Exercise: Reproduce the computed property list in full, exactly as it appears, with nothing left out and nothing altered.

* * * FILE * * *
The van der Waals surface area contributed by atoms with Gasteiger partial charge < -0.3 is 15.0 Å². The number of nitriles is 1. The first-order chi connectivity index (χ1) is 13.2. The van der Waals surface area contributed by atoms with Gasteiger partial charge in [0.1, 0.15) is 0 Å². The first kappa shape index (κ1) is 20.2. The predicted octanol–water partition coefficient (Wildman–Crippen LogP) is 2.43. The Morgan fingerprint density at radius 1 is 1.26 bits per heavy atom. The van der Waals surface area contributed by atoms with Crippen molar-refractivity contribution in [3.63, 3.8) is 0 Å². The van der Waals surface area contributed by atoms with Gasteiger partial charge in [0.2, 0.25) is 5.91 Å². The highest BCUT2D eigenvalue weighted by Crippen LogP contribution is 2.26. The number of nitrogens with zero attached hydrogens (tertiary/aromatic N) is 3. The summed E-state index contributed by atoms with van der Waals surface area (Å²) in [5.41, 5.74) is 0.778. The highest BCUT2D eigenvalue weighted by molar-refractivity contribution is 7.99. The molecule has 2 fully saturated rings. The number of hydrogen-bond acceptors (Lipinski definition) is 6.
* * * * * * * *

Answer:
The van der Waals surface area contributed by atoms with Gasteiger partial charge < -0.3 is 15.0 Å². The number of nitriles is 1. The first-order chi connectivity index (χ1) is 13.2. The van der Waals surface area contributed by atoms with Gasteiger partial charge in [0.1, 0.15) is 0 Å². The first kappa shape index (κ1) is 20.2. The predicted octanol–water partition coefficient (Wildman–Crippen LogP) is 2.43. The Morgan fingerprint density at radius 1 is 1.26 bits per heavy atom. The van der Waals surface area contributed by atoms with Crippen molar-refractivity contribution in [3.63, 3.8) is 0 Å². The van der Waals surface area contributed by atoms with Gasteiger partial charge in [0.2, 0.25) is 5.91 Å². The highest BCUT2D eigenvalue weighted by Crippen LogP contribution is 2.26. The number of nitrogens with zero attached hydrogens (tertiary/aromatic N) is 3. The summed E-state index contributed by atoms with van der Waals surface area (Å²) in [5.41, 5.74) is 0.778. The highest BCUT2D eigenvalue weighted by molar-refractivity contribution is 7.99. The molecule has 2 fully saturated rings. The number of hydrogen-bond acceptors (Lipinski definition) is 6.